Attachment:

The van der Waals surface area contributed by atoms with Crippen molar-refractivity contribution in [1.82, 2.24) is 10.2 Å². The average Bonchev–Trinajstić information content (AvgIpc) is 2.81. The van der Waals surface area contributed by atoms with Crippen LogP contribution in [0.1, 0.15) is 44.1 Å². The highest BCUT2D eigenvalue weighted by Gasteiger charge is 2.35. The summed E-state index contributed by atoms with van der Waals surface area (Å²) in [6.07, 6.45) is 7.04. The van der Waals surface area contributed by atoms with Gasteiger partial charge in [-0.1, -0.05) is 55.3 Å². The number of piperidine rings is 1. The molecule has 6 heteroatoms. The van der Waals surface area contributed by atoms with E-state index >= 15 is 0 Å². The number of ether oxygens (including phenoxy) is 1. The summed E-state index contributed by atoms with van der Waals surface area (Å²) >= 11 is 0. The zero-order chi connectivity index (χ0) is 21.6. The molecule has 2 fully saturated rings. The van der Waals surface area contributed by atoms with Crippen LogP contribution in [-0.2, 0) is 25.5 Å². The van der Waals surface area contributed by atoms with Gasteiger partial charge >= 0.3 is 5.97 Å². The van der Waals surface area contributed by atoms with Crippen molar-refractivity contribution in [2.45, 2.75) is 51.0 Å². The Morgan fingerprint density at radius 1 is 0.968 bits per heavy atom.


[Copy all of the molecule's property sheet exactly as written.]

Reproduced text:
The van der Waals surface area contributed by atoms with Crippen molar-refractivity contribution in [1.82, 2.24) is 10.2 Å². The average Bonchev–Trinajstić information content (AvgIpc) is 2.81. The van der Waals surface area contributed by atoms with Crippen LogP contribution in [0.1, 0.15) is 44.1 Å². The highest BCUT2D eigenvalue weighted by Gasteiger charge is 2.35. The summed E-state index contributed by atoms with van der Waals surface area (Å²) in [6.07, 6.45) is 7.04. The van der Waals surface area contributed by atoms with Gasteiger partial charge in [-0.1, -0.05) is 55.3 Å². The number of piperidine rings is 1. The molecule has 6 heteroatoms. The van der Waals surface area contributed by atoms with E-state index >= 15 is 0 Å². The number of ether oxygens (including phenoxy) is 1. The summed E-state index contributed by atoms with van der Waals surface area (Å²) >= 11 is 0. The zero-order chi connectivity index (χ0) is 21.6. The molecule has 2 fully saturated rings. The van der Waals surface area contributed by atoms with Crippen LogP contribution in [-0.2, 0) is 25.5 Å². The van der Waals surface area contributed by atoms with Gasteiger partial charge >= 0.3 is 5.97 Å². The van der Waals surface area contributed by atoms with Crippen molar-refractivity contribution in [2.45, 2.75) is 51.0 Å². The Morgan fingerprint density at radius 1 is 0.968 bits per heavy atom.